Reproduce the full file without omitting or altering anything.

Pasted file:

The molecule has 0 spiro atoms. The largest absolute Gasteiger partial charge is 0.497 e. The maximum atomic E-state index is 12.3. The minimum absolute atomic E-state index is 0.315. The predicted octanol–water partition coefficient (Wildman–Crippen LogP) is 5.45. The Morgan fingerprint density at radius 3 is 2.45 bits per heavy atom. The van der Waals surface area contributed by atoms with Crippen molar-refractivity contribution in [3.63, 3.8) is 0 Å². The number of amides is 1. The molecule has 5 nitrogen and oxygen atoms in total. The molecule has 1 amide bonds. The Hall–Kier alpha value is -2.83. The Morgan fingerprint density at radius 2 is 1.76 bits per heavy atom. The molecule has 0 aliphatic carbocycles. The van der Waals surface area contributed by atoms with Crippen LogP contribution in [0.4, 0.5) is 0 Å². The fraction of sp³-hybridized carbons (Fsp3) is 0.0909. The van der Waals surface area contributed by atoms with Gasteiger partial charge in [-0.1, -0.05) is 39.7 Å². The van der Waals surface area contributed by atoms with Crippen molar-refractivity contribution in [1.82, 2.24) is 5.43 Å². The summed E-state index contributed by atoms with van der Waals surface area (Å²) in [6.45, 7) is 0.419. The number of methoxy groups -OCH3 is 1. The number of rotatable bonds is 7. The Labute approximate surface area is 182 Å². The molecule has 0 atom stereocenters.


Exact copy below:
The molecule has 0 spiro atoms. The largest absolute Gasteiger partial charge is 0.497 e. The maximum atomic E-state index is 12.3. The minimum absolute atomic E-state index is 0.315. The predicted octanol–water partition coefficient (Wildman–Crippen LogP) is 5.45. The Morgan fingerprint density at radius 3 is 2.45 bits per heavy atom. The van der Waals surface area contributed by atoms with Crippen molar-refractivity contribution in [3.63, 3.8) is 0 Å². The number of amides is 1. The molecule has 5 nitrogen and oxygen atoms in total. The molecule has 1 amide bonds. The Hall–Kier alpha value is -2.83. The Morgan fingerprint density at radius 2 is 1.76 bits per heavy atom. The molecule has 0 aliphatic carbocycles. The van der Waals surface area contributed by atoms with Crippen LogP contribution in [0.4, 0.5) is 0 Å². The fraction of sp³-hybridized carbons (Fsp3) is 0.0909. The van der Waals surface area contributed by atoms with Gasteiger partial charge in [-0.1, -0.05) is 39.7 Å². The van der Waals surface area contributed by atoms with Crippen molar-refractivity contribution in [1.82, 2.24) is 5.43 Å². The summed E-state index contributed by atoms with van der Waals surface area (Å²) in [6.45, 7) is 0.419. The number of methoxy groups -OCH3 is 1. The number of rotatable bonds is 7. The Labute approximate surface area is 182 Å². The molecule has 0 atom stereocenters.